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Tuesday 01 May 2001

Effects of glucocorticoids on endogenous and transcellular metabolism of eicosanoids in asthma.

By: Vachier I, Chavis C, Majori M, Farce M, Bousquet J, Godard P, Chanez P.

J Allergy Clin Immunol 2001 May;107(5):824-31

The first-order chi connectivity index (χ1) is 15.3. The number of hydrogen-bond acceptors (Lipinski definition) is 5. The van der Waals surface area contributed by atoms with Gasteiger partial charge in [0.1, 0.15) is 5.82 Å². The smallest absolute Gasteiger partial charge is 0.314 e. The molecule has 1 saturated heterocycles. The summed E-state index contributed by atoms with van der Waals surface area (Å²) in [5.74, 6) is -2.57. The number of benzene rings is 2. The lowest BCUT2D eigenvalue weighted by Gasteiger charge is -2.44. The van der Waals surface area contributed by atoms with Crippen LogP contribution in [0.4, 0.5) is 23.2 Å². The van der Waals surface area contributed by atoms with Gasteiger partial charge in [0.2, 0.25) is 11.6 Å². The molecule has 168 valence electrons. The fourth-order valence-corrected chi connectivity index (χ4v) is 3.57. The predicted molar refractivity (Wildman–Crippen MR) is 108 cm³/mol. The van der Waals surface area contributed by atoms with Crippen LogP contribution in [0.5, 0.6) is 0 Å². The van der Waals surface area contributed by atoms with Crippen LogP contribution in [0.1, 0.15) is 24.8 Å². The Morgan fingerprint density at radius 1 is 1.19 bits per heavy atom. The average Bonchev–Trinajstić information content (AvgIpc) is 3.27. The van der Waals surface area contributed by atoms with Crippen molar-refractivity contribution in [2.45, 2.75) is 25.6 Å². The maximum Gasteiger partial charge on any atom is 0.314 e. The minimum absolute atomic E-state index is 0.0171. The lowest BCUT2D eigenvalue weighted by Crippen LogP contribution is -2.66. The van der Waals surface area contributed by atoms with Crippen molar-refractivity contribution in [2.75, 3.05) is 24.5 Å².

BACKGROUND: Human blood polymorphonuclear cells, which biosynthesize eicosanoids from the 5-lipoxygenase (5-LO) pathway, are likely to be involved in asthma, in which glucocorticoids represent the first line of therapy. Their effects on leukotriene release after a short course of treatment, which have been reported in several studies, are controversial. OBJECTIVE: We sought to investigate whether long-term oral glucocorticoids inhibit lipid mediators from the 5-LO pathway. METHODS: Twelve normal control subjects, 29 asthmatic subjects, and 50 glucocorticoid-dependent asthmatic subjects were included in the study. Polymorphonuclear cells were studied for endogenous and transcellular metabolism of eicosanoids. RESULTS: Total leukotriene B(4) production was significantly lower in cells from glucocorticoid-dependent asthmatic subjects (mean +/- SD, 177 +/- 26 ng/10(7) cells) than in control subjects (406 +/- 27), untreated asthmatic subjects (421 +/- 34), and asthmatic subjects treated with inhaled glucocorticoids (290 +/- 56). When incubated with arachidonic acid, these polymorphonuclear cells released very low amounts of 5(S)- and 12(S)-hydroxy-eicosatetraenoic acid (HETE), whereas endogenous 15(S)-HETE was found in substantial amounts. The transformation of exogenous 15(S)-HETE into 5(S),15(S)-diHETE and lipoxins was significantly more important in untreated asthmatic subjects than in control subjects and glucocorticoid-dependent asthmatic subjects. CONCLUSION: This study showed that long-term oral corticotherapy affects the 5-LO activity and leads to a decrease production of all metabolites in contrast to short-term or inhaled glucocorticoids. This study also questions the site of action of glucocorticoids in regulating the availability of arachidonic acid and potential eicosanoid regulation, as previously held in phospholipase A2 studies.

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